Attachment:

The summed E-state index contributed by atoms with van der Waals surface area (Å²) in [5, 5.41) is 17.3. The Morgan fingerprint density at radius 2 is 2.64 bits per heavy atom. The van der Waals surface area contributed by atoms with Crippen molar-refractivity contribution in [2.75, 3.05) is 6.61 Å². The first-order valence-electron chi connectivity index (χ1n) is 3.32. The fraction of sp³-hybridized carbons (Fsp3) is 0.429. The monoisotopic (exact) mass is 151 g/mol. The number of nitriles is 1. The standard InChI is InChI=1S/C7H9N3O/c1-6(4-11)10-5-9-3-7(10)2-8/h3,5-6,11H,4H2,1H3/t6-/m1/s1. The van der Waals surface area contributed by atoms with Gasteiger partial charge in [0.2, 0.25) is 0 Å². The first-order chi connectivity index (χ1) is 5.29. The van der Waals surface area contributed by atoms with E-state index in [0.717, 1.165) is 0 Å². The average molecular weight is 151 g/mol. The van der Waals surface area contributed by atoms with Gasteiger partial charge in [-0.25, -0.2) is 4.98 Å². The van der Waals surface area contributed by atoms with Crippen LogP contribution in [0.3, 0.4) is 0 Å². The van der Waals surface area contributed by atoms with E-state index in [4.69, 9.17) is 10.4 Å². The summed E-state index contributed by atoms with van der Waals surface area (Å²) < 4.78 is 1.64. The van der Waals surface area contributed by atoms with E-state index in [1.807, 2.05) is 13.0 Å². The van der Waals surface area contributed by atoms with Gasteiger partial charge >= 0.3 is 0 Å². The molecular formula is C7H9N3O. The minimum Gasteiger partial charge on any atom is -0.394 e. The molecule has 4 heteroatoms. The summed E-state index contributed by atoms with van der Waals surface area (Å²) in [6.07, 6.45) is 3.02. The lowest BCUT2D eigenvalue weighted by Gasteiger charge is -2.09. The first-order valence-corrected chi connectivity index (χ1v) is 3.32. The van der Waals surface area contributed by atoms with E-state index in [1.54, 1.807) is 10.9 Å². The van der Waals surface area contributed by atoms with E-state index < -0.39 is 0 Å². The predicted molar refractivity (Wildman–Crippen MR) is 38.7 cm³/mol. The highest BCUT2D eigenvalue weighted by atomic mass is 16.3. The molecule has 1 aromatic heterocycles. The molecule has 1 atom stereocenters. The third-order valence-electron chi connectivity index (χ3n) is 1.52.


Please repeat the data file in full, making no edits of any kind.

The summed E-state index contributed by atoms with van der Waals surface area (Å²) in [5, 5.41) is 17.3. The Morgan fingerprint density at radius 2 is 2.64 bits per heavy atom. The van der Waals surface area contributed by atoms with Crippen molar-refractivity contribution in [2.75, 3.05) is 6.61 Å². The first-order valence-electron chi connectivity index (χ1n) is 3.32. The fraction of sp³-hybridized carbons (Fsp3) is 0.429. The monoisotopic (exact) mass is 151 g/mol. The number of nitriles is 1. The standard InChI is InChI=1S/C7H9N3O/c1-6(4-11)10-5-9-3-7(10)2-8/h3,5-6,11H,4H2,1H3/t6-/m1/s1. The van der Waals surface area contributed by atoms with Gasteiger partial charge in [0.2, 0.25) is 0 Å². The first-order chi connectivity index (χ1) is 5.29. The van der Waals surface area contributed by atoms with E-state index in [0.717, 1.165) is 0 Å². The average molecular weight is 151 g/mol. The van der Waals surface area contributed by atoms with Gasteiger partial charge in [-0.25, -0.2) is 4.98 Å². The van der Waals surface area contributed by atoms with Crippen LogP contribution in [0.3, 0.4) is 0 Å². The van der Waals surface area contributed by atoms with E-state index in [4.69, 9.17) is 10.4 Å². The summed E-state index contributed by atoms with van der Waals surface area (Å²) < 4.78 is 1.64. The van der Waals surface area contributed by atoms with E-state index in [1.807, 2.05) is 13.0 Å². The van der Waals surface area contributed by atoms with Gasteiger partial charge >= 0.3 is 0 Å². The molecular formula is C7H9N3O. The minimum Gasteiger partial charge on any atom is -0.394 e. The molecule has 4 heteroatoms. The summed E-state index contributed by atoms with van der Waals surface area (Å²) in [6.07, 6.45) is 3.02. The lowest BCUT2D eigenvalue weighted by Gasteiger charge is -2.09. The first-order valence-corrected chi connectivity index (χ1v) is 3.32. The van der Waals surface area contributed by atoms with E-state index in [1.54, 1.807) is 10.9 Å². The van der Waals surface area contributed by atoms with E-state index < -0.39 is 0 Å². The predicted molar refractivity (Wildman–Crippen MR) is 38.7 cm³/mol. The highest BCUT2D eigenvalue weighted by atomic mass is 16.3. The molecule has 1 aromatic heterocycles. The molecule has 1 atom stereocenters. The third-order valence-electron chi connectivity index (χ3n) is 1.52.